Delivery Models for Online, Open, Flexible and Technology-Enhanced Higher Education
Late 2014, a dialogue started in Rio de Janeiro, Brazil. I visited universities collaborating in a consortium for online education, and I took note of the fact that by using a collaborative model the universities were able to reach out to a hundred thousand students more than represented in their own campuses. This led to a dialogue with the consortium president: observing the partly disruptive and innovative development in online, open, flexible and technology-enhanced education (OOFAT), would it be possible based on an analysis of a number of institutional cases, to collapse these cases into models? Or as said in the report, to identify emerging models of provision?
The emerging post-2015 education agenda, now formalized through the Sustainable Development Goals (SDGs), gave more impetus to this idea. SDG 4 sets a clear objective for governments and educational providers to: “Ensure inclusive and quality education for all and promote lifelong learning”. In particular, the Education 2030 Framework for Action (UNESCO, November 2015) emphasizes fully utilizing the opportunities offered by OOFAT: “A well-established, properly-regulated tertiary education system supported by technology, Open Educational Resources (OERs) and distance education modalities can increase access, equity, quality and relevance, and narrow the gap between what is taught at tertiary education institutions and what economies and societies demand.” (Target 3, point 43.)
Several partners of ICDE, international governmental institutions such as UNESCO and COL, governments and universities were consulted and invited to team up for a study. In spring 2016 the first partner meeting took place (see the acknowledgements for the listing of partners) and in August 2016 an open call for proposals was launched. And now, in April 2018, the results are here. This is very timely, as interest in changes to higher education in the digital era is rapidly increasing. The main insights that can be drawn from the process of comparing and contrasting cases from across the globe can be envisaged as core components in a three-stage rocket launch:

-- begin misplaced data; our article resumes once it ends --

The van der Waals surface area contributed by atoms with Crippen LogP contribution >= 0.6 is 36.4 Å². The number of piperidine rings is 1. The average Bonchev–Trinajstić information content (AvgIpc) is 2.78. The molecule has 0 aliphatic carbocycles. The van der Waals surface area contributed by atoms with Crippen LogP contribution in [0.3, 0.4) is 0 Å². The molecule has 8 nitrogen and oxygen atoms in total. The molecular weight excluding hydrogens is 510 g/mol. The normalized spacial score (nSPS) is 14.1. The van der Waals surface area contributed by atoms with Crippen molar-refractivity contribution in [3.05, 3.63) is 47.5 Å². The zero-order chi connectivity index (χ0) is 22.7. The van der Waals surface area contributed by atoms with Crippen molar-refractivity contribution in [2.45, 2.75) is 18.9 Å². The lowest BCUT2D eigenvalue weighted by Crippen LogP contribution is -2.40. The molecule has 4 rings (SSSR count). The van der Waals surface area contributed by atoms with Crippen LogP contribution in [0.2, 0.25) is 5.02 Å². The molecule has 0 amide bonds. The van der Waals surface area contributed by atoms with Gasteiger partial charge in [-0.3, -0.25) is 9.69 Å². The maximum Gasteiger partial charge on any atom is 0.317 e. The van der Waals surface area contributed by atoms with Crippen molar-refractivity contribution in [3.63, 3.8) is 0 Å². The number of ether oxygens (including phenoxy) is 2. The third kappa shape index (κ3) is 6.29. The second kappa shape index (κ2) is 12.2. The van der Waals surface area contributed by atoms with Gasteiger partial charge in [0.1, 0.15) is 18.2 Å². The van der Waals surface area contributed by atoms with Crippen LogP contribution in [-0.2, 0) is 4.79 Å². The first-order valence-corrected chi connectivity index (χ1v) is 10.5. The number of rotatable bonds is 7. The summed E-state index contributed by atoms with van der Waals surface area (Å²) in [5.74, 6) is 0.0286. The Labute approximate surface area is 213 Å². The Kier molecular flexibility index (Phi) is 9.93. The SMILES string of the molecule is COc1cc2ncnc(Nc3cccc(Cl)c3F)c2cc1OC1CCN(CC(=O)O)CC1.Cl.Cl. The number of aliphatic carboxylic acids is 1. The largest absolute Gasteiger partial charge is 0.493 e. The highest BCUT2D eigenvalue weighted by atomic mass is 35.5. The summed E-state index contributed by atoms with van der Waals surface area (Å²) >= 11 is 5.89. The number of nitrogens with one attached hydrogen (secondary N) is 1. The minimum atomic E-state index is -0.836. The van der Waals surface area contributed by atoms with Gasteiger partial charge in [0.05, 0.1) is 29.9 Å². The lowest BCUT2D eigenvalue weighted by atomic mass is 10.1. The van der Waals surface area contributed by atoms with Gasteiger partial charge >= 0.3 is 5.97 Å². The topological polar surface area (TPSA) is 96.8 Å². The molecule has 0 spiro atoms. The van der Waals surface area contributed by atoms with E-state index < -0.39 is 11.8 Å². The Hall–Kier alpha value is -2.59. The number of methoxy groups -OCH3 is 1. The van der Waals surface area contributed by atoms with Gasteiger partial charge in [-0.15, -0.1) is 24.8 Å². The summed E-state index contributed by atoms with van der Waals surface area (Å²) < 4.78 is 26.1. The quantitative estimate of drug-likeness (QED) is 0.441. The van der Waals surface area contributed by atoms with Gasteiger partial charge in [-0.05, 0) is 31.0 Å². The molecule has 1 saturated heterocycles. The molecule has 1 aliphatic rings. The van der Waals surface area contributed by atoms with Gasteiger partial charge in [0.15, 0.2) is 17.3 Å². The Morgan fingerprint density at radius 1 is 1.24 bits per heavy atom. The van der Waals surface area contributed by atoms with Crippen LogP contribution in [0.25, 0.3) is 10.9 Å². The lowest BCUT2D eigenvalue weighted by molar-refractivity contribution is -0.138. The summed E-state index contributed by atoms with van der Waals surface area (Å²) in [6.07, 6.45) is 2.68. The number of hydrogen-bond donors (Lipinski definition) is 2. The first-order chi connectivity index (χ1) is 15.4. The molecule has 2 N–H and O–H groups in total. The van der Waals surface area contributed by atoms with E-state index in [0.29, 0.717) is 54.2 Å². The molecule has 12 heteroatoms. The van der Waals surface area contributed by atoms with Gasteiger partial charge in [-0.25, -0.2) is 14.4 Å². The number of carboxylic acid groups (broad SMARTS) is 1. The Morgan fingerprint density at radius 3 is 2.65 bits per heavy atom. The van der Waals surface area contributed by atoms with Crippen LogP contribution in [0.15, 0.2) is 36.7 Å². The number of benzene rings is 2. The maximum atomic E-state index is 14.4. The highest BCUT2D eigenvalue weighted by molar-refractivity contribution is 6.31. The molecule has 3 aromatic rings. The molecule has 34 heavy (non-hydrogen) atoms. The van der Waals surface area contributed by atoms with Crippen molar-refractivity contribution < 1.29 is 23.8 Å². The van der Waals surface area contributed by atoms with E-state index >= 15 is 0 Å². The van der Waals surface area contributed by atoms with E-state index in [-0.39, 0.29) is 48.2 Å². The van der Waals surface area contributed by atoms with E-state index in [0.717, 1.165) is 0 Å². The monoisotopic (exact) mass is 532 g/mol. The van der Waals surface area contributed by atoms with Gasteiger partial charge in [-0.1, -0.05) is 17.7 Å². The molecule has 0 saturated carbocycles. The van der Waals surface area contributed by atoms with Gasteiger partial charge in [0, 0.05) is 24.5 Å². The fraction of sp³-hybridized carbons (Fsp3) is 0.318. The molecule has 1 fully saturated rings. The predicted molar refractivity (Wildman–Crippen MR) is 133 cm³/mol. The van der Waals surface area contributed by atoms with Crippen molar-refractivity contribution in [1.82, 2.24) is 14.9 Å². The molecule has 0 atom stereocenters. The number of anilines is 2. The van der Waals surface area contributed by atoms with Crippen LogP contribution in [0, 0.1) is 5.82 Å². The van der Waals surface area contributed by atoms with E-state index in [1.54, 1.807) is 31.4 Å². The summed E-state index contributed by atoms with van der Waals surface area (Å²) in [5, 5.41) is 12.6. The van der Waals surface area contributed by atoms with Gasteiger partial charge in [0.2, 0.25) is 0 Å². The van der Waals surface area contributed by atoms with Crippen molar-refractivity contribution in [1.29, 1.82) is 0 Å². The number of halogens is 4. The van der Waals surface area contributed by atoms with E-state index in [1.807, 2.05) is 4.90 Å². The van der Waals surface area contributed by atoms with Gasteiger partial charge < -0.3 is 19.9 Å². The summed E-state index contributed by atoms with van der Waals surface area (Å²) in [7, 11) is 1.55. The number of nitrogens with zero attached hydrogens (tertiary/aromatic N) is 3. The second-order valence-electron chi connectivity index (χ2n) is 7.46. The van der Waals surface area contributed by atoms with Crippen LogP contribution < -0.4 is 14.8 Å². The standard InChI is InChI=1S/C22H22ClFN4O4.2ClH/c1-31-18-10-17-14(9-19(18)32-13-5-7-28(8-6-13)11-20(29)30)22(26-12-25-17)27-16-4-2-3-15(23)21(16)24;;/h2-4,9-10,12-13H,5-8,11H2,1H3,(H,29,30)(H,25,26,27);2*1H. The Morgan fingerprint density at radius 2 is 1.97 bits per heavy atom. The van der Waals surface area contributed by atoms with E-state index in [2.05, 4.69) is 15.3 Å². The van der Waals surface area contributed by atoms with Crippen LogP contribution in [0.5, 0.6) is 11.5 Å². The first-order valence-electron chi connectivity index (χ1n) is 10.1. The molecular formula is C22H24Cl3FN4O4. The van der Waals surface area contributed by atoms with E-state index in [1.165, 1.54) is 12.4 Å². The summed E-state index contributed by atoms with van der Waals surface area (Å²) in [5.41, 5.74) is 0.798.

First, the planning blueprint. This is the conceptual OOFAT model. Its aim is to distinguish design options.
Second, the specific design prototypes. These emphasise different capabilities of the rocket. Here, they are the OOFAT types, and illicit the question: to which does your institution belong, and to which should it belong in the future?
Third, the five business strategies as different routes into distant space. They highlight to what extent an institution aims for unchartered territory to achieve its ultimate goals.
In addition to the findings and very interesting analyses related to the findings, the report encompasses 69 comprehensive cases which can be studied in a searchable, open database.
Who should read the report? This report particularly targets senior management in higher education institutions, but also policy makers in governments and companies engaged in higher education. Higher education institutions can use the report for strategic development, comparison, peer-learning, benchmarking and inspiration. Governments can gain insights on possible future directions for their educational frameworks and companies may detect potential innovative business opportunities for both provision and collaboration in the higher education space.
The report finds that most higher education providers are just at the beginning of developing comprehensive strategies for harnessing digitalization. That makes this study and its findings well-timed. ICDE will follow up and facilitate further developments.
Great thanks to all that have contributed!
ICDE Secretary General
The final report will be distributed to ICDE members on 25 April 2018. The report will be made publicly available after two weeks.